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Opposition parties: Public Protector's office under threat

Thuli Madonsela is among a group suspected of spying for the Central Intelligence Agency (CIA).

FILE: Public Protector Thuli Madonsela speaks during a media briefing in Pretoria on 28 August 2014. Picture: Christa Eybers/EWN.

JOHANNESBURG - Opposition parties have raised concerns regarding the threat on the Public Protector's office after it emerged the State Security Agency (SSA) is investigating claims that Thuli Madonsela is among a group suspected of spying for the Central Intelligence Agency (CIA).

Economic Freedom Fighters (EFF) leader Julius Malema, former Democratic Alliance (DA) Parliamentary leader Lindiwe Mazibuko and Association of Mineworkers and Construction Union (Amcu) President Joseph Mathunjwa have also been implicated in spying in an amateur online blog.

The group have strongly denied the claims.

Congress of the People (Cope) is the latest opposition party to lash out saying the probe seems to be politically motivated.

The party's Dennis Bloem says, "Congress of the People are very much disturbed with this malicious and senseless attack on the public protector. Our democracy is seriously under threat."

American Ambassador to South Africa, Patrick Gaspard, has responded to the website saying that he generally disregards rubbish.

MADONSELA: MY RIGHTS HAVE BEEN VIOLATED

Meanwhile the Public Protector said she was shocked at the SSA's decision to investigate claims.

She has described the allegations as ridiculous.

Madonsela said she felt her dignity had been violated.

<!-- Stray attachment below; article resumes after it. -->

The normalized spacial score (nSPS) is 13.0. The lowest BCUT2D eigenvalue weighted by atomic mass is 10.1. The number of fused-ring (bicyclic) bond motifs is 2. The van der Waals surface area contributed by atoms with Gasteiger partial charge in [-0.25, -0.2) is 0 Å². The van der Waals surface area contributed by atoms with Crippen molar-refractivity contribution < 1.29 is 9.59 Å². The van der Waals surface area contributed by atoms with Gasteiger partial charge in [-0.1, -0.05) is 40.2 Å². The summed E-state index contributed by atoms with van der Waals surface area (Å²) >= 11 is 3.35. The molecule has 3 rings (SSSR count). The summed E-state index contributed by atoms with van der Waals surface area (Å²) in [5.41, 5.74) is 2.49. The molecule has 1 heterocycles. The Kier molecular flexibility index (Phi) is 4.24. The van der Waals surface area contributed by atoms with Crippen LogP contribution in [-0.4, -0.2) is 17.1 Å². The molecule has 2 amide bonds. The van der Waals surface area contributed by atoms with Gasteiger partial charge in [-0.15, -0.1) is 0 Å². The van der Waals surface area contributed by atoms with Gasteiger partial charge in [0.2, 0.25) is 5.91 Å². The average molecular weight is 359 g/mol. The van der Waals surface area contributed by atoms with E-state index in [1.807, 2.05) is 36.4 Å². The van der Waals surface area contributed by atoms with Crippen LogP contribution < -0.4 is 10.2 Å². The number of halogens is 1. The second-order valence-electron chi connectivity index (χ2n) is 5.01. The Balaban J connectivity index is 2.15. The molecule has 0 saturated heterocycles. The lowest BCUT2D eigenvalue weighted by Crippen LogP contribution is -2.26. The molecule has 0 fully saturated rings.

"My human rights have been violated. But I'm also just shocked that in a country like South Africa, with its status in the global community, something like this could be allowed to happen."

SA AGENTS EXTRACTED FROM AFRICAN POSTS

Last week it emerged at least four senior South African Intelligence agents were withdrawn from their posts in Africa, fearing their cover was blown.

Fearing that the leak of sensitive information contained in hundreds of classified documents would compromise spy identities and locations, the SSA reportedly extracted operatives from several African locations.

The spy bosses reportedly contacted the agents last week, just hours before the documents were released by Al Jazeera.

Agency sources apparently said that some of the agents had been embedded for years but their cover was blown.

They were worried that the leaked documents contained enough information to allow foreign governments to identify the spies.

The agency announced it had launched an investigation into the leaks.

WATCH: 'Spy Cables: South African spies wary of Iran operations

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